25. Marilynn says:

    Has anyone found out that their kidneys have been damaged due to being on lithium for a long period of time? I will be needing a new kidney in a few years.

  26. Gabriel... says:

    Well, considering what Hymes left as a response I think you’ve already got an answer Marilynn.

    Have the doctors considered other factors in your life, or have they pinpointed the cause specifically to Lithium use?

    Because anyone taking Lithium should do so only under a the supervision of a psychiatrist. Lithium needs to be monitored and to be effective must be at a certain concentration in the blood. People starting Lithium should be having weekly blood test, after a few months the tests should be scaled back to once a month.

    If you are one of the tiny percentage of Lithium users who need a kidney transplant then I would suggest suing your doctor because the signs of kidney damage don’t just sneak up on the test results.

    Hope everything works out for you in a couple of years Marilynn.

  27. itzhak avraham says:

    lithium doesnt help me.
    i am not in the 70 % lucky ones that get treated with lithium.
    i think psychotherapy is a beteer treatment for bipolar disease. and that what i am going to try.
    tell me your suggestions.

  28. Gabriel... says:

    Lithium isn’t the only way to control a mental illness, Itzhak. Psychotherapy has its place in dealing with clinical depressions, or in learning how to deal with moderate depressions, but if you’ve been diagnosed with manic depression my suggestion would be to find a good psychiatrist and be as honest with him/her as you can. In my opinion, if you want to control the manic depression you can’t talk it away. You need to find medications which work for you.

  29. Pingback: Old Post Day | Breaking Up With Manic Depression « …salted lithium.

  30. JENNIFER A says:

    I HAVE ONE SUGGESTION FOR PEOPLE USING LITHIUM TO TREAT MANIC DEPRESSIVE DISEASE, USE IT AS A TEMPORARY TREATMENT TO GET TO A LEVEL WHERE YOU CAN BE TREATED WITH LESS TOXIC DRUGS BECAUSE I HAVE BEEN PLACED ON LITHIUM DRUG FOR OVER 10 YEARS AND NOW AM IN THE 3RD TO 4TH STAGE OF CHRONIC KIDNEY DISEASE AND I COULD SOMEDAY NEED A KIDNEY TRANSPLANT. DOCTORS, SOME, DON’T CARE WHAT THEY DO TO YOUR BODY. THEY JUST WANT TO KEEP YOU COMING IN SO THEY CAN MAKE THEIR MONEY. THIS IS A LAZY WAY OF TREATING PATIENTS AND I THINK IT SHOULD BE RESEARCHED FURTHERMORE. I DON’T THINK IT IS SAFE TO BE ON LITHIUM DRUG USE FOR OVER 3-5 YEARS USAGE. MY OPINION….IT IS NO GOOD FOR US.. KEEP TRACK OF YOUR BLOODWORK….GO TO A REGULAR PHYSICIAN TO CHECK YOUR KIDNEY AND THYROID FUNCTIONS AT LEAST ONCE A YEAR. SOME PSYCHIATRISTS ONLY TAKE LITHIUM LEVELS. I HAD ONE DOCTOR THAT I HAD TO REMIND. I WAS ALWAYS NAIVE. I TRUSTED EVERY DOCTOR. NOW I HAVE KIDNEY DAMAGE THAT WILL NOT REVERSE ITSELF AMONG OTHER PROBLEMS I CAN’T SEEK TREATMENT FOR BECAUSE MY KIDNEYS CAN’T TOLERATE MEDICINE. I BELIEVE IN PRAYER AND REST. ALWAYS STAY HYDRATED AND EXERCISE. NATURAL THERAPY IS IMPORTANT TO CONSIDER. DOCTORS JUST LIKE TO PRESCRIBE PILLS AND THEY ARE NOT ALWAYS ACCURATE WITH THEIR DIAGNOSIS. I CAN GO ON AND ON….SO LOOK OUT FOR #1 BECAUSE NO ONE ELSE KNOWS YOU AND YOUR BODY LIKE YOU. HAVE A NICE DAY….SMILE IT ALWAYS OPENS THE DOOR UP TO KNEW OPPORTUNITIES. IN CHRIST, JENNIFER ANDREWS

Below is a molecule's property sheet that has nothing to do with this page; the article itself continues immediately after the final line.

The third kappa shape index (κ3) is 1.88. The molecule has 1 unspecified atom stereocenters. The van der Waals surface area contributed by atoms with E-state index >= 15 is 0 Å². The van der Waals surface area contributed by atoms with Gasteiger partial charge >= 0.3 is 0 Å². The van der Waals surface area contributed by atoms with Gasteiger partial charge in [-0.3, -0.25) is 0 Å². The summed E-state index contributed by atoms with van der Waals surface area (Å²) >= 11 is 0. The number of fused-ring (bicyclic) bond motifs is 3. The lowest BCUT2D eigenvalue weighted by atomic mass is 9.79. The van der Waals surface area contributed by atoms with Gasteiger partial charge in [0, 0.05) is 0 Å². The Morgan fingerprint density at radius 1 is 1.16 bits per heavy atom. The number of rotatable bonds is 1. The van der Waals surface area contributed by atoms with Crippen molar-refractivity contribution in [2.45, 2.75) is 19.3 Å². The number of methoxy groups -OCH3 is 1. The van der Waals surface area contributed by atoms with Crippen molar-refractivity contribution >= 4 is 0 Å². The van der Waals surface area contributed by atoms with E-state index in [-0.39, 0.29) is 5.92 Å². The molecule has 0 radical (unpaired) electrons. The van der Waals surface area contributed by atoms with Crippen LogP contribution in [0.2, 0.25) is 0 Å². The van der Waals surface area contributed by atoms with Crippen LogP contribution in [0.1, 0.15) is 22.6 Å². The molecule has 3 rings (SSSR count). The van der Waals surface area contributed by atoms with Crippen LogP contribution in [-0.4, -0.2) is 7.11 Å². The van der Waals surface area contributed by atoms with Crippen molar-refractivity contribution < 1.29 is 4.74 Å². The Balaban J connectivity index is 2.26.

31. Thank you SO much for stopping by. You have no idea how thrilled I was. I even had to blog about it today. 🙂

    You’re always welcome at my place!

  32. Pingback: Facing The Demon › Manic Depression Didn’t Kill Your Dog

  33. Melissa says:

    Wow! That hit home! With a sharp stab right in the guts.
    As I sit here figuring out what the next step is towards the “getting healthy” process, my Dr appt is next week (and so is my daughter’s), I realized as I read your post, first thing first–get back on regular meds, not just the anxiety pills. I need a mood stabilizer.
    No more excuses. No more “well, I feel better now…I don’t feel all drugged out…”
    There has to be a medication that will work without making me feel like a zomby.
    Thanks so much for your honest, open, and bold post.
    Melissa